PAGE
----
Getting His Wings

Properly installing bat houses is trickier than building them, says aspiring Eagle Scout Ezra Hardin. Photo by Rimas Zailskas

Ezra Hardin, a sophomore at Hendersonville High, aims to become an Eagle Scout, and to obtain that status — the highest rank in Boy Scouting — he needed to add to a long list of other accomplishments the completion of a local service project. The 15-year-old Laurel Park resident approached town manager Alison Alexander, who suggested installing bat houses in the community of 2,300 residents.

Though the cedar boxes were already purchased, the houses still needed to be constructed and painted. But the trickiest challenge was correct installation — successful bat houses are generally mounted two to a pole reaching around 20 feet high, and must be carefully directed to retain sunlight and warmth. Urban planning came into the scheme, as well: “We painted the poles with a treated wood that cures itself,” says Ezra, “and I had to do a lot of research to find out what the materials would cost the town.”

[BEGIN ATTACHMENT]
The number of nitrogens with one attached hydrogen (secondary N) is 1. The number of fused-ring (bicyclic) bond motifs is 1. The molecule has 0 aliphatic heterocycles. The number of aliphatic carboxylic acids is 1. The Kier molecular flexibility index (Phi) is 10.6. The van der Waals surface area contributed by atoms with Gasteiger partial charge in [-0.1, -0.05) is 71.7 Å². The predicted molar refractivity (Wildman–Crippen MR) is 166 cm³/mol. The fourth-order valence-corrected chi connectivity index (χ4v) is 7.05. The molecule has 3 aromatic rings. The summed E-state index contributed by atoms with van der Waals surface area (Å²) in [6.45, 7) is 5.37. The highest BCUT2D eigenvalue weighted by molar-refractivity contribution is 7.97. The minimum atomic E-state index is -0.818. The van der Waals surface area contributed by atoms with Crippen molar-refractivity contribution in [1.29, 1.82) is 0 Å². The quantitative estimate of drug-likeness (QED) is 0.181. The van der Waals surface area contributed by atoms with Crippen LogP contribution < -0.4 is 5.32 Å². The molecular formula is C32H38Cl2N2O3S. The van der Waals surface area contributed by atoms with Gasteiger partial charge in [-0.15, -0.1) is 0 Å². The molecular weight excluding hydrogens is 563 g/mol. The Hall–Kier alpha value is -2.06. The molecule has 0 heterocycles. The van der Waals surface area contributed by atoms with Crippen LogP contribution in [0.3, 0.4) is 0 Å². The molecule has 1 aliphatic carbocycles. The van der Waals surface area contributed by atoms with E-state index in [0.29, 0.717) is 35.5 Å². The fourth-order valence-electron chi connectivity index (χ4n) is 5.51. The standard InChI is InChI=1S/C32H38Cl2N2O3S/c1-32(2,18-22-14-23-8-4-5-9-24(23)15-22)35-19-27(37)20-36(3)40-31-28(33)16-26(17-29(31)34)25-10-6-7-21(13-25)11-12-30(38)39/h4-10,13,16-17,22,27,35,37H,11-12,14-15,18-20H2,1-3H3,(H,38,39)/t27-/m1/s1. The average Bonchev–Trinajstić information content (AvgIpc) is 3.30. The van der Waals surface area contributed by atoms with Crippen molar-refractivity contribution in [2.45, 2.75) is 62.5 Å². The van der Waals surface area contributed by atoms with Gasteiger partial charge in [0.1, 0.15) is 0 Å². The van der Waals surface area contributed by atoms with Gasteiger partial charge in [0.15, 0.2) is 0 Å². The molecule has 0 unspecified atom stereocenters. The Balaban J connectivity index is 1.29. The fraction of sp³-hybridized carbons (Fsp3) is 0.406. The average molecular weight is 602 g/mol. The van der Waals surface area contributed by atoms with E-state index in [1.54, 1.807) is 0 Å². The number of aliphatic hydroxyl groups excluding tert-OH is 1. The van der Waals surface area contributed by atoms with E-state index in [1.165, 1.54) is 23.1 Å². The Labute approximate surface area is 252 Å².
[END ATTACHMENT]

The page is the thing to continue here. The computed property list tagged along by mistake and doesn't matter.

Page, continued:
Ezra’s mother Eliza notes that her son was required to oversee the bat-house-building project and then delegate key tasks to other Scouts during established work days. “This shows your leadership skills,” explains Ezra, who is already the head of his troop.

Building nesting areas for bats — similar to planting pollinator gardens for threatened butterflies — is a trending ecological issue. In Henderson County’s unincorporated Bat Cave community, the decline of the native winged mammal due to White Nose Syndrome is so alarming that hikers are no longer allowed in the 186-acre nature preserve that also includes a portion of Rutherford County (see related story in this issue). Even after public bat boxes are installed, it generally takes about a year for bats to find their ways to the sanctuaries, after the hibernation cycle is completed and the weather warms up.

But it won’t take Ezra that long to find out if he’s reached Eagle status. When the teen spoke to Bold Life, he was preparing paperwork for the “nitpicky” process of submitting his project for review by the regional Daniel Boone Council of the Boy Scouts, and after that, he hopes, “I should know in about two weeks.” Although he could have sited his service project anywhere in Hendersonville or nearby, “I thought it would be more of a special thing to do something [specifically] in Laurel Park,” he says.

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